Okay, so there’s technically nothing “good” about moles per se; unless you are Cindy Crawford, Sherilyn Fenn or Eva Mendez. As far as the ‘typical’ Moles go, there is really bad about them either. So the title of this post is, theoretically, justifiable. At any rate, today we’d like to talk about moles. And maybe, with some assistance from the helpful Cancer.gov article linked below, even answer a couple of questions you may have. Or didn’t even know you had.
Are They All Cancerous?
Are they all cancerous? No. And thank God, too, because nearly every single adult has them. Common Moles, per Cancer.gov, are benign skin growths that usually begin around adolescence. They’re typically spherical, smaller than a pea, and are smooth and evenly colored. It’s highly unlikely (though not impossible) that a common one will convert into skin cancer.*
Melanomas, on the other hand, are cancerous. They represent the Heavyweight Division of skin cancer, and should be brought to a doctor or dermatologist’s attention as soon as possible after their discovery.
Melanomas are larger than common moles, and don’t look like them. Actually, they don’t even really look like each other. In a way they’re like snowflakes; they all appear similar, but not a single one of them is exactly alike. While common moles present themselves as described above, Melanomas can look like miniature inkblots. They’re oddly shaped, can have uneven textures, and be multiple-colored.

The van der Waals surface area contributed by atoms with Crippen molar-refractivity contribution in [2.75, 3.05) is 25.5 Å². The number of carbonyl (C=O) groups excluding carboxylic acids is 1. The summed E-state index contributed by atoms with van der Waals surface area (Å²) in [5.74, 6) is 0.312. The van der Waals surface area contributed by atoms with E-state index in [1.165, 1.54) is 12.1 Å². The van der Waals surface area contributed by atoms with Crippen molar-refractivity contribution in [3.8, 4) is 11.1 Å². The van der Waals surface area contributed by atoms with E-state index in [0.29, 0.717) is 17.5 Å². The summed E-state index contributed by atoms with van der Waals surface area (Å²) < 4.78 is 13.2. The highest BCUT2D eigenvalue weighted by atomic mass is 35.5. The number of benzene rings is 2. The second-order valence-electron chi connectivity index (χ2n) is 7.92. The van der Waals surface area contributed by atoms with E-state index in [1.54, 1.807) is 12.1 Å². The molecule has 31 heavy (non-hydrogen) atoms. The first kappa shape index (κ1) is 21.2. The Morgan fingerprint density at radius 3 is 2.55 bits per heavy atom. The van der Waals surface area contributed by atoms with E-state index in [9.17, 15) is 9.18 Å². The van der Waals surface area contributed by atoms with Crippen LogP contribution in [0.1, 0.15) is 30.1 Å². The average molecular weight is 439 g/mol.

Franky, as this blog title suggests, they’re ugly. But that’s good, because it makes them stand out more noticeably.
That’s key because if a doctor can treat Melanoma before it spreads, there’s a better chance that he or she can cure it. Once it does spread though it heads for the internal organs, where it becomes much more difficult to successfully deal with.
At worst, common moles are an aesthetic annoyance. At worst, Melanoma is fatal. So make sure to examine your skin regularly for the latter. If it suits you, you can click on the source article link and view the difference between cancerous and non-cancerous moles.
*Source article credit: Cancer.gov
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